Turkish Finance Minister Berat Albayrak said during a speech he gave in Ağrı that “we are leaving behind a period when those who cried out about the crisis were met with disappointment.” Does anyone disagree? According to the minister’s Samsun speech, “only 20 people disagree”: those who have nothing to do with Ankara, and those who are outside the circle of authority.

All that aside, we’re leaving behind an era where even those who questioned the economic status quo lost their jobs. Economic policy team, led by the minister, has been to mow down anyone who speaks outside “official propaganda.” So that era is now over, and officially there is no “economic crisis.” Even though all the issues we’re sweeping under the rug will only deepen and will cost even more in the future.

Ankara, around which the entire media revolves, has not been pleased with any players who criticize the economy and who point out errors and wrongdoings. So much so that the idea of a new imprisonment law concerning this behavior was brought up by Minister Albayrak’s brother’s newspaper.

We have also seen, however, a most violent usage of the power of the public. Bankers and financial professionals have also been under great duress.

In the past two years, many high-level executives of banks were dismissed as pointed to the shareholders by Ankara. Those dismissed even include some board chairs. None of these dismissals were done in official correspondence. That is, the dismissals were not prompted due to any kind of illegal behavior. 

A story from a month ago is that the executive vice president of a bank was called into the president’s office and was told that they’re being laid off. The excuse was that “Ankara wanted this.” The former EVP asked around about what happened, and it turns out the his meeting with IMF was involved in.

When the IMF staff team visited Turkey for the Article IV Mission in September, they had talks with a wide array of people from businessmen to bankers and professional associations to political party representatives. During these scheduled talks, the anonymous bank EVP met with the visiting representatives, and not even in secret. 

Per the format of these meetings held by the IMF representatives, two representatives from the Turkish Treasury joined in and witnessed the talks.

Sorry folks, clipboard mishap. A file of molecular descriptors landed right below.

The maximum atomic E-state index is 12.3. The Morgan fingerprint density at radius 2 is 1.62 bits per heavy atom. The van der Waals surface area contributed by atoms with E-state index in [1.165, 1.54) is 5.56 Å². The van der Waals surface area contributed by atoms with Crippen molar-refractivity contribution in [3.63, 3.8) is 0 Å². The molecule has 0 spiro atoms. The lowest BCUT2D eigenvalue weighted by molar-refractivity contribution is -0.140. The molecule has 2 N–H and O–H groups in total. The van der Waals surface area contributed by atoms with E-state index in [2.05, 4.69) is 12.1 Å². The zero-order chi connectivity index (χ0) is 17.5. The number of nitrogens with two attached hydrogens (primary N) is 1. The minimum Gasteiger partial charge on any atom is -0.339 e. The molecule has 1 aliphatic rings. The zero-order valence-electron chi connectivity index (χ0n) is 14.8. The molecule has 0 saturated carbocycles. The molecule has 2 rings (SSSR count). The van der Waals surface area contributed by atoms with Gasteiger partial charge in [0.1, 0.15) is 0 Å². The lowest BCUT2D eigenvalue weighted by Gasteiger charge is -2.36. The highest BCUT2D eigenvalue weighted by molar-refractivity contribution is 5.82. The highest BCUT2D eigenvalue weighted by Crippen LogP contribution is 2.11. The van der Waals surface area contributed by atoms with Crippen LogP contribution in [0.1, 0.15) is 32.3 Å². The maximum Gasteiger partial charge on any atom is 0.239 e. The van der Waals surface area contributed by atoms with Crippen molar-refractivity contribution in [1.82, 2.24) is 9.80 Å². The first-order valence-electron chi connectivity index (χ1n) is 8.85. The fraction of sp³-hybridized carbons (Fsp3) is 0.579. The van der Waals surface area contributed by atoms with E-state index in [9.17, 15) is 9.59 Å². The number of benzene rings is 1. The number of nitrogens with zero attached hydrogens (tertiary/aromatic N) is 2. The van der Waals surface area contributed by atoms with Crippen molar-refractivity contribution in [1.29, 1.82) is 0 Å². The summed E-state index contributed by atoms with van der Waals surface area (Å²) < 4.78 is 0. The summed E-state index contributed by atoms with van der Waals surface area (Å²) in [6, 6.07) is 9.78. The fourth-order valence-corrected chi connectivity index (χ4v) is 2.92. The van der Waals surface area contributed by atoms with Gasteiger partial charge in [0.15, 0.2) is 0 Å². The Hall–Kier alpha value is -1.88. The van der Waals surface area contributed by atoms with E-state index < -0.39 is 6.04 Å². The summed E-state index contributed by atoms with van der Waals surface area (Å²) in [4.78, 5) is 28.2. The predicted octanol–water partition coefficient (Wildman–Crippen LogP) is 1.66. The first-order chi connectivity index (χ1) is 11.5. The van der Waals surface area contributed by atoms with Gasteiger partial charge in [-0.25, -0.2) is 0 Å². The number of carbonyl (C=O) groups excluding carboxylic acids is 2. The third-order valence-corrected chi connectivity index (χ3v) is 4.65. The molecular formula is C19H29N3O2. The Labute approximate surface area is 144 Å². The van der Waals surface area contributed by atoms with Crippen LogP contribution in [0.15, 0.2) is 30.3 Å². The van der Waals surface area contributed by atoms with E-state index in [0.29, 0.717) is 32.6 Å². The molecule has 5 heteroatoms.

As the issue of bad loans was the most critical for the economists and bankers, and of course the IMF, the representatives asked the former bank EVP about them. They asked about the Banking Supervision and Regulation Agency (BDDK) data about non-performing loans and what a possible solution would be. The former EVP predicted a rise in the percentage of non-performing loans to total loans, which was then at a 4.5 percent, due to “stage 2 accounts that were also delinquent but were not being prosecuted.

It’s understood that the conversation and predictions made by the former EVP were noted by Treasury representatives in meeting, and were reported to his superiors.

The authorities in Ankara, who have no tolerance for any criticism beyond the story they tell, decided on the “professional execution” of this former EVP and notified the banks’ shareholders.

However, the biggest secret in town that even analysts cannot pinpoint is the percentage of bad loans beyond the official story.

In the last two years, the economic policy team governing in Ankara that has been intervening on prices, interest and exchange rates with an iron fist has cost banking executives their jobs for making their own trade decisions in an open market. The story of the former EVP that I talked about just adds another line to the list of “big brother” incidents that have been occuring. 

Turkey is supposedly an open market economy, but Ankara has been nudging market players under the table to the point that the market is “open” only in theory.

Any angle other than the “official story” told by Ankara is unwelcome. No professional that in any way interacts with the official authorities can give talks or write pieces themed with a “What if?” theme. Furthermore, any opinions on loans or interest rates that reflect a personal stance on commercial choises are unwelcome.

This is why the research departments in banks never include any other points of view in their reports.

President Erdoğan said in a meeting the other day that they “offer all the support, both emotionally and materially, to increase investments in our country.”

He said this, but forgot the fact that his government was keeping repressive stance on free speech and access to information, which are crucial for investment, under lock and key.

This causes a quick decline in credibility for the data that Ankara has in their possession and shares with the public. The fact that some institutions have been keeping previously-released data secret only adds to this situation.